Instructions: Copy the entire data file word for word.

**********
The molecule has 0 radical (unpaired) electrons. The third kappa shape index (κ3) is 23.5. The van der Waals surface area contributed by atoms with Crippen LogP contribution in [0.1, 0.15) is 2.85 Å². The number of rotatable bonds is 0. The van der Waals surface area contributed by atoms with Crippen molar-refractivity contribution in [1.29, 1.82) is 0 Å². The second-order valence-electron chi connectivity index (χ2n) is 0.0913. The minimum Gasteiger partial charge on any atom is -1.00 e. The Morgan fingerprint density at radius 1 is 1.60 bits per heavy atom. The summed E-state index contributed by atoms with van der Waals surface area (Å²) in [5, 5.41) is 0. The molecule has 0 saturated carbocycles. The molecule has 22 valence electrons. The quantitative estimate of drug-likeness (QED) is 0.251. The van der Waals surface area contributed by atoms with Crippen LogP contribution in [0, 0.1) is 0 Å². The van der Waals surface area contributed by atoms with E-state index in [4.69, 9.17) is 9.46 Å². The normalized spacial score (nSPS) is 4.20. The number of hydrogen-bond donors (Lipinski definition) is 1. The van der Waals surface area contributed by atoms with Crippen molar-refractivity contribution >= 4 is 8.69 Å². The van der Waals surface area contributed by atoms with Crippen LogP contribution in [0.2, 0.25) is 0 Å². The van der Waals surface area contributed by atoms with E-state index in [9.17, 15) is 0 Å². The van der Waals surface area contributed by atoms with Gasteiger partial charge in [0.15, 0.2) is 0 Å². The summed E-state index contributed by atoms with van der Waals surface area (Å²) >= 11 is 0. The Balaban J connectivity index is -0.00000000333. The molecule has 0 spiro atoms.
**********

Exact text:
The molecule has 0 radical (unpaired) electrons. The third kappa shape index (κ3) is 23.5. The van der Waals surface area contributed by atoms with Crippen LogP contribution in [0.1, 0.15) is 2.85 Å². The number of rotatable bonds is 0. The van der Waals surface area contributed by atoms with Crippen molar-refractivity contribution in [1.29, 1.82) is 0 Å². The second-order valence-electron chi connectivity index (χ2n) is 0.0913. The minimum Gasteiger partial charge on any atom is -1.00 e. The Morgan fingerprint density at radius 1 is 1.60 bits per heavy atom. The summed E-state index contributed by atoms with van der Waals surface area (Å²) in [5, 5.41) is 0. The molecule has 0 saturated carbocycles. The molecule has 22 valence electrons. The quantitative estimate of drug-likeness (QED) is 0.251. The van der Waals surface area contributed by atoms with Crippen LogP contribution in [0, 0.1) is 0 Å². The van der Waals surface area contributed by atoms with E-state index in [4.69, 9.17) is 9.46 Å². The normalized spacial score (nSPS) is 4.20. The number of hydrogen-bond donors (Lipinski definition) is 1. The van der Waals surface area contributed by atoms with Crippen molar-refractivity contribution >= 4 is 8.69 Å². The van der Waals surface area contributed by atoms with Crippen LogP contribution in [0.2, 0.25) is 0 Å². The van der Waals surface area contributed by atoms with E-state index in [9.17, 15) is 0 Å². The van der Waals surface area contributed by atoms with Gasteiger partial charge in [0.15, 0.2) is 0 Å². The summed E-state index contributed by atoms with van der Waals surface area (Å²) >= 11 is 0. The Balaban J connectivity index is -0.00000000333. The molecule has 0 spiro atoms.